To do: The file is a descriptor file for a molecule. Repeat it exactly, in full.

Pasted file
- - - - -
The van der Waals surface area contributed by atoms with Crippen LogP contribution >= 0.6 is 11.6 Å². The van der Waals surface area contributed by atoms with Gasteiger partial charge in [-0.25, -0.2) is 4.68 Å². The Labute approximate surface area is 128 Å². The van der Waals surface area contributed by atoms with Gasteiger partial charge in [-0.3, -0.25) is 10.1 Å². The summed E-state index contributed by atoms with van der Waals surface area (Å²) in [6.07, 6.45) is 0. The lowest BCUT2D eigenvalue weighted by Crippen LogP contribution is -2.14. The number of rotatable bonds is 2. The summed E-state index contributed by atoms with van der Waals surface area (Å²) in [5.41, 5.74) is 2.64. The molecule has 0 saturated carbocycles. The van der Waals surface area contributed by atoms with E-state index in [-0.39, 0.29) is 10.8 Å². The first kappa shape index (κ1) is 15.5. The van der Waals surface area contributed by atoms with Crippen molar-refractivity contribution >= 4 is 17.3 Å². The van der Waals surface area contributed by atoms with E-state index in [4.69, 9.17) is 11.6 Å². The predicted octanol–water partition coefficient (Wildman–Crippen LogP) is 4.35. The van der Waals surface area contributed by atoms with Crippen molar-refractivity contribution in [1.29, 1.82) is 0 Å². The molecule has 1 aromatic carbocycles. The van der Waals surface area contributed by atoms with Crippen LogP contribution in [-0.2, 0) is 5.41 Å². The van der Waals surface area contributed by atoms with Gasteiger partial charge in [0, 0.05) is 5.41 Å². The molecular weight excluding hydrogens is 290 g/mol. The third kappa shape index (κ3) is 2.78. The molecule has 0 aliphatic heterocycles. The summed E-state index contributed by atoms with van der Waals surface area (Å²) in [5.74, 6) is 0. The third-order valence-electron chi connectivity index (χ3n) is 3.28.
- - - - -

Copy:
The van der Waals surface area contributed by atoms with Crippen LogP contribution >= 0.6 is 11.6 Å². The van der Waals surface area contributed by atoms with Gasteiger partial charge in [-0.25, -0.2) is 4.68 Å². The Labute approximate surface area is 128 Å². The van der Waals surface area contributed by atoms with Gasteiger partial charge in [-0.3, -0.25) is 10.1 Å². The summed E-state index contributed by atoms with van der Waals surface area (Å²) in [6.07, 6.45) is 0. The lowest BCUT2D eigenvalue weighted by Crippen LogP contribution is -2.14. The number of rotatable bonds is 2. The summed E-state index contributed by atoms with van der Waals surface area (Å²) in [5.41, 5.74) is 2.64. The molecule has 0 saturated carbocycles. The van der Waals surface area contributed by atoms with E-state index in [-0.39, 0.29) is 10.8 Å². The first kappa shape index (κ1) is 15.5. The van der Waals surface area contributed by atoms with Crippen molar-refractivity contribution >= 4 is 17.3 Å². The van der Waals surface area contributed by atoms with E-state index in [4.69, 9.17) is 11.6 Å². The predicted octanol–water partition coefficient (Wildman–Crippen LogP) is 4.35. The van der Waals surface area contributed by atoms with Crippen molar-refractivity contribution in [1.29, 1.82) is 0 Å². The molecule has 1 aromatic carbocycles. The van der Waals surface area contributed by atoms with Crippen LogP contribution in [-0.2, 0) is 5.41 Å². The van der Waals surface area contributed by atoms with Gasteiger partial charge in [0, 0.05) is 5.41 Å². The molecular weight excluding hydrogens is 290 g/mol. The third kappa shape index (κ3) is 2.78. The molecule has 0 aliphatic heterocycles. The summed E-state index contributed by atoms with van der Waals surface area (Å²) in [5.74, 6) is 0. The third-order valence-electron chi connectivity index (χ3n) is 3.28.